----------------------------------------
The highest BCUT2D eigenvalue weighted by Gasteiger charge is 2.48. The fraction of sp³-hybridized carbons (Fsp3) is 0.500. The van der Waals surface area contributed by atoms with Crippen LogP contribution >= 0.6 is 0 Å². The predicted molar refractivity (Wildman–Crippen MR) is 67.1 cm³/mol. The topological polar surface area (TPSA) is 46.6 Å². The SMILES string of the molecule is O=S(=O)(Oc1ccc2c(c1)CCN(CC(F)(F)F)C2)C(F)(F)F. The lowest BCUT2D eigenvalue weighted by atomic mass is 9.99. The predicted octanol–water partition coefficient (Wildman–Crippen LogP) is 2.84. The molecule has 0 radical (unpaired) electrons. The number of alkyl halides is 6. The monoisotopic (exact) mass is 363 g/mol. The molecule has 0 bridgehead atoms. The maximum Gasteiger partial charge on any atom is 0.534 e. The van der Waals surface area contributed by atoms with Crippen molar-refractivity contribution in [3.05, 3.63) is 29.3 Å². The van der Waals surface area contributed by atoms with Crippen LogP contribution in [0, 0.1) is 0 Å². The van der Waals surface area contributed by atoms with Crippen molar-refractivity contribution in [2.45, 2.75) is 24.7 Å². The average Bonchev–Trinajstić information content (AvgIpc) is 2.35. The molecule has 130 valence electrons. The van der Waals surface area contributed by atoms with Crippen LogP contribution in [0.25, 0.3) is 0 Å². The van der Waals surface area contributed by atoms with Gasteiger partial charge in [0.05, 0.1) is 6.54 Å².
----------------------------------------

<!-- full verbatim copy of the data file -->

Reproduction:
The highest BCUT2D eigenvalue weighted by Gasteiger charge is 2.48. The fraction of sp³-hybridized carbons (Fsp3) is 0.500. The van der Waals surface area contributed by atoms with Crippen LogP contribution >= 0.6 is 0 Å². The predicted molar refractivity (Wildman–Crippen MR) is 67.1 cm³/mol. The topological polar surface area (TPSA) is 46.6 Å². The SMILES string of the molecule is O=S(=O)(Oc1ccc2c(c1)CCN(CC(F)(F)F)C2)C(F)(F)F. The lowest BCUT2D eigenvalue weighted by atomic mass is 9.99. The predicted octanol–water partition coefficient (Wildman–Crippen LogP) is 2.84. The molecule has 0 radical (unpaired) electrons. The number of alkyl halides is 6. The monoisotopic (exact) mass is 363 g/mol. The molecule has 0 bridgehead atoms. The maximum Gasteiger partial charge on any atom is 0.534 e. The van der Waals surface area contributed by atoms with Crippen molar-refractivity contribution in [3.05, 3.63) is 29.3 Å². The van der Waals surface area contributed by atoms with Crippen LogP contribution in [0, 0.1) is 0 Å². The van der Waals surface area contributed by atoms with Crippen molar-refractivity contribution in [2.45, 2.75) is 24.7 Å². The average Bonchev–Trinajstić information content (AvgIpc) is 2.35. The molecule has 130 valence electrons. The van der Waals surface area contributed by atoms with Crippen LogP contribution in [0.25, 0.3) is 0 Å². The van der Waals surface area contributed by atoms with Gasteiger partial charge in [0.05, 0.1) is 6.54 Å².